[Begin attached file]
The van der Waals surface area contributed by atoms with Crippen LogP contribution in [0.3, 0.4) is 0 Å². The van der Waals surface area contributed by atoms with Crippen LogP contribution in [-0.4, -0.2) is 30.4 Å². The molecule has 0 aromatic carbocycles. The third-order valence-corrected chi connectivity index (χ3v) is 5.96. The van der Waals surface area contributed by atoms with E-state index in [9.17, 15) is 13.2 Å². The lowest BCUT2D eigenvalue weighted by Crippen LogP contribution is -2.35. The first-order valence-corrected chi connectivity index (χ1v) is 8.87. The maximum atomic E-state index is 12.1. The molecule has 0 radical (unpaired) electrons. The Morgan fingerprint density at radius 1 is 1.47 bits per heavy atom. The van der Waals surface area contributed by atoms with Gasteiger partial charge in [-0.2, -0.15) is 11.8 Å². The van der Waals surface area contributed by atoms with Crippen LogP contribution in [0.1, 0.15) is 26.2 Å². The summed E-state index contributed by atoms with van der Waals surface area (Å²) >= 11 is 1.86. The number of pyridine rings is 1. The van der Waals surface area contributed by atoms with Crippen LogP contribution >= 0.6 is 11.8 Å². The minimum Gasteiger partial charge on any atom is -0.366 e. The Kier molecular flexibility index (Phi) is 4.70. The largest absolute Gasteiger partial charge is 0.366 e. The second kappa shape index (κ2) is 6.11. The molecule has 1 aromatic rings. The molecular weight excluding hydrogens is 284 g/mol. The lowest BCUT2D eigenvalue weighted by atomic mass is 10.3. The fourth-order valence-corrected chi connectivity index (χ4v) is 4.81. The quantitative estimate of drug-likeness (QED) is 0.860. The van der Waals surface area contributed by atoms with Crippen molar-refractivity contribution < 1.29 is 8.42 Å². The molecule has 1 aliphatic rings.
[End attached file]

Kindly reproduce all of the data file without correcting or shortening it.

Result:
The van der Waals surface area contributed by atoms with Crippen LogP contribution in [0.3, 0.4) is 0 Å². The van der Waals surface area contributed by atoms with Crippen LogP contribution in [-0.4, -0.2) is 30.4 Å². The molecule has 0 aromatic carbocycles. The third-order valence-corrected chi connectivity index (χ3v) is 5.96. The van der Waals surface area contributed by atoms with E-state index in [9.17, 15) is 13.2 Å². The lowest BCUT2D eigenvalue weighted by Crippen LogP contribution is -2.35. The first-order valence-corrected chi connectivity index (χ1v) is 8.87. The maximum atomic E-state index is 12.1. The molecule has 0 radical (unpaired) electrons. The Morgan fingerprint density at radius 1 is 1.47 bits per heavy atom. The van der Waals surface area contributed by atoms with Gasteiger partial charge in [-0.2, -0.15) is 11.8 Å². The van der Waals surface area contributed by atoms with Crippen LogP contribution in [0.1, 0.15) is 26.2 Å². The summed E-state index contributed by atoms with van der Waals surface area (Å²) >= 11 is 1.86. The number of pyridine rings is 1. The van der Waals surface area contributed by atoms with Crippen LogP contribution >= 0.6 is 11.8 Å². The minimum Gasteiger partial charge on any atom is -0.366 e. The Kier molecular flexibility index (Phi) is 4.70. The largest absolute Gasteiger partial charge is 0.366 e. The second kappa shape index (κ2) is 6.11. The molecule has 1 aromatic rings. The molecular weight excluding hydrogens is 284 g/mol. The lowest BCUT2D eigenvalue weighted by atomic mass is 10.3. The fourth-order valence-corrected chi connectivity index (χ4v) is 4.81. The quantitative estimate of drug-likeness (QED) is 0.860. The van der Waals surface area contributed by atoms with Crippen molar-refractivity contribution < 1.29 is 8.42 Å². The molecule has 1 aliphatic rings.